Cranky New York Minute: a series of verbal snapshots illustrating exactly HOW life is harder here in NYC
In this, the inaugural "Cranky New York Minute", I will enlighten my non-New Yorker City readers on the suckiness of living day to day, every day, every single m.f.-ing day of your life, as a slave to elevators.....
Fun With Elevator Buttons
In NYC, the absolute limits on space elevate the seemingly mundane act of "waiting" into a sport, often a contact sport. There is ample opportunity to practice waiting skills here because in point of fact, people are always waiting: waiting for the subway, waiting for a taxicab, waiting to get into clubs, waiting for a table at a neighborhood restaurant, waiting for a seat on the bus, waiting for a space to put down their mat at the yoga studio, waiting for a treadmill at the gym, and on and on and on.
But nothing that I can think of inspires the ire and irrationality of seasoned wait-ers like waiting for an elevator. I've learned not to feel irritated when standing in front of a lit elevator button and someone comes over and presses it again, as if to "remind" the elevator that it's being called, or worse, to press it "better" (more effectively?) than I did. I've learned to accept that some people will pretend to hold the "DOOR OPEN" button, while actually pressing "DOOR CLOSE". I've come to terms with people taking the elevator to the second floor of my building, as is their right.
However, the final frontier - the proverbial Eighth Series - of Elevator Waiting is when your building's elevators are being repaired or refurbished such that only one, lone elevator is doing the entire work of what had been two or three.
When your building is left with only one elevator to serve a small community of people who do a lot of coming up and going down, and who don't like to use the stairs when doing so, and who are used to the luxurious convenience of two or even three elevators gliding up and down the building at the touch of a button, you're going to have to marshall up all of your patience and your tolerance. When that one, lone, elevator door opens on your floor, and you see the woman holding a laundry basket filled with fresh and folded clothes (she is obviously coming from the basement) and the man holding his briefcase with his tie loosened away from his neck (he's certainly not heading TO the office), you will have to accept that that the one, lone elevator is heading upwards, when you wanted to go down. You'll have to accept that no other elevator will be coming. It's only this one, and you'll just have to wait for it to come back down, however long it takes. It's a moment where you can truly savor the way you handle the feel of dismay.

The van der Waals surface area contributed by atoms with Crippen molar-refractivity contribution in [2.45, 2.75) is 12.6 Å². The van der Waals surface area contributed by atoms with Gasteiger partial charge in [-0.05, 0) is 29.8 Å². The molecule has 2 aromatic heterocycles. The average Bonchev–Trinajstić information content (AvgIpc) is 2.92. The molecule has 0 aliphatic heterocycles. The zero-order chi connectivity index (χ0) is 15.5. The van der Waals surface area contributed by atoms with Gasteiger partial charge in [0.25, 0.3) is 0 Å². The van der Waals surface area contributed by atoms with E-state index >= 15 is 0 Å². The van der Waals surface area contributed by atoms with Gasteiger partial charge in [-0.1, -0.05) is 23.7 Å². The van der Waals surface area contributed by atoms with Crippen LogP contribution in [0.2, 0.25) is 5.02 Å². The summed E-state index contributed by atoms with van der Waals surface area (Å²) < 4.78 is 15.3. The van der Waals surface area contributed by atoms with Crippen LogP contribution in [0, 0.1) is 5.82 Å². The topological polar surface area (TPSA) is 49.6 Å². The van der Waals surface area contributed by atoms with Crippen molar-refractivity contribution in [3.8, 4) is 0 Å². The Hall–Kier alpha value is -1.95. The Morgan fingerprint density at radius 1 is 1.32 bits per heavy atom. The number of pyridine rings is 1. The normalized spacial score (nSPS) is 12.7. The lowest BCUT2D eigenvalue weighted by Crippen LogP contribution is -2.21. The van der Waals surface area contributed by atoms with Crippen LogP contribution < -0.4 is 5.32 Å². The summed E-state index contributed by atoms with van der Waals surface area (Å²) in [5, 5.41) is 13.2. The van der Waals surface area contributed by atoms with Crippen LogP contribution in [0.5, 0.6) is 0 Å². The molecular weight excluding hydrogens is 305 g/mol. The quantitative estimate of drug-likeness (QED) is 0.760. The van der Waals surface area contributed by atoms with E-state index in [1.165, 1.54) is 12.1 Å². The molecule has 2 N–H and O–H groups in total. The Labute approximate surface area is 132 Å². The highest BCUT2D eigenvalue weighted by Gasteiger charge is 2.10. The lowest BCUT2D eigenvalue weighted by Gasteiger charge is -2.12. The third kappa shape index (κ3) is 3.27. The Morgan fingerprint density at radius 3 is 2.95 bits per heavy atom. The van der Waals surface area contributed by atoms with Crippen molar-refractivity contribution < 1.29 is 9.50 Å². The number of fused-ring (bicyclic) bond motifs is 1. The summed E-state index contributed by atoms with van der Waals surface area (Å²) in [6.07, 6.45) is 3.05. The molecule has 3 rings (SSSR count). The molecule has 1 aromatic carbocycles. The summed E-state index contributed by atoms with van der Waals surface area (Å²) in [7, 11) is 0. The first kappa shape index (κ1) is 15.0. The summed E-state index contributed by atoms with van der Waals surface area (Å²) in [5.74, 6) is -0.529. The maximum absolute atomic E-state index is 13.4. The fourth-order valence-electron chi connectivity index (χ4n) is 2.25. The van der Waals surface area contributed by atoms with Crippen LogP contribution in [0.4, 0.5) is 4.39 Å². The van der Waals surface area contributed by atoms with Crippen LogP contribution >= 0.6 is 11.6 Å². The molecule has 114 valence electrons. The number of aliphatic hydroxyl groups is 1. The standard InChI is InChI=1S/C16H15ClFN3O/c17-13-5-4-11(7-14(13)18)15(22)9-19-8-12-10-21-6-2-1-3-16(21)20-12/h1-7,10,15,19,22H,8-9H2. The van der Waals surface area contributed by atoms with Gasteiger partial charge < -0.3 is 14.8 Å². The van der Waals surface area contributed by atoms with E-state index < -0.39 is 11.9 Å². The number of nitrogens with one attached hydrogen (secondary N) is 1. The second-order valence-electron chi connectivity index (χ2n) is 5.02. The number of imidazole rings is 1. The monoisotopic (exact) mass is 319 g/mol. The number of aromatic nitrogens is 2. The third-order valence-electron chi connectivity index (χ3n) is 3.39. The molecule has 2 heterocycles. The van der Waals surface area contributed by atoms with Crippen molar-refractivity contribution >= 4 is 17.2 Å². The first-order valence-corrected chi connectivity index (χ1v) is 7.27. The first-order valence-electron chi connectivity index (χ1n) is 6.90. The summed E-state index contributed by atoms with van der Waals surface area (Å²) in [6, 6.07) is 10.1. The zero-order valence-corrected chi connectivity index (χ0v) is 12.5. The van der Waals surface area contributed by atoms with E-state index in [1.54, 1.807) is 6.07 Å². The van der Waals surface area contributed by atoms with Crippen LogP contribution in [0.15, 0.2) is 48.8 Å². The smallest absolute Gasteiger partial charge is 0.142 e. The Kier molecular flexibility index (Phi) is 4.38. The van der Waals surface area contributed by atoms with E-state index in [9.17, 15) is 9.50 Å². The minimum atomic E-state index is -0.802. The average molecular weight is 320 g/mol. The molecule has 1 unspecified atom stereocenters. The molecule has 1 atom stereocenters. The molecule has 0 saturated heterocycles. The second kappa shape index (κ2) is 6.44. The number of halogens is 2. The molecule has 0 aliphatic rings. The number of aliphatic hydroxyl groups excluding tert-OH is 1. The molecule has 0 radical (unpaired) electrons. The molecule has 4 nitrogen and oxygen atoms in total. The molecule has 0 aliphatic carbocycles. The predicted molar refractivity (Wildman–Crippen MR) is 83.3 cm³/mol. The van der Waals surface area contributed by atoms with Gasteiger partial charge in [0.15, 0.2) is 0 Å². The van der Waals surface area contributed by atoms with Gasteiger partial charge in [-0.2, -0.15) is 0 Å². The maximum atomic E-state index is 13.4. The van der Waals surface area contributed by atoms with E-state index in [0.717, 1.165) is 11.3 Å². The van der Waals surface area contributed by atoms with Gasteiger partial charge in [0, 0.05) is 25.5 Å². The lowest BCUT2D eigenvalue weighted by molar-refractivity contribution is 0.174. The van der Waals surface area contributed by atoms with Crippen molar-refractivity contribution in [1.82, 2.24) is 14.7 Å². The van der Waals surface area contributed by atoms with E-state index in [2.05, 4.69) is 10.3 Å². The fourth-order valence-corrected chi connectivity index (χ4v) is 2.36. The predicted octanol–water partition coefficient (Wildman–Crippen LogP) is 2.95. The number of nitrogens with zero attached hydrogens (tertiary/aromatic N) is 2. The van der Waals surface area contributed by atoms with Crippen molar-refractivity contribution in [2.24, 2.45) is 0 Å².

But the dismay of your lone elevator heading UP when you wanted DOWN, or vice versa, is nothing compared to my personal irritation at the people who push the UP and the DOWN elevator buttons in a futile, and I repeat with emphasis, UTTERLY FUTILE attempt to make the elevator come faster. Rather than make the elevator come faster, what this has the effect of doing is to cause the elevator to stop on each and every floor where some clown has gone and pressed BOTH the UP and the DOWN buttons. Stopping on multiple floors where no one gets on and no one gets off would tend to slow down an already over-burdened lone elevator, dontcha think?
To wit, on your way UP in the elevator, you are forced to stop two or three times on the way to your floor, each time, looking out at some clown who is waiting for a DOWN elevator. Your eyes attempt to bore a hole through his numb skull, but he refuses to make eye contact, instead, looking sheepishly down at his shoes, knowing that you're onto him, knowing the utter uselessness of his attempt at elevator manipulation, but knowing full well that he will do it again tomorrow.
And tomorrow...until the refurbishing/repair project is over, and you have all of your elevators back in service.
Aye, it is something worth waiting for, that.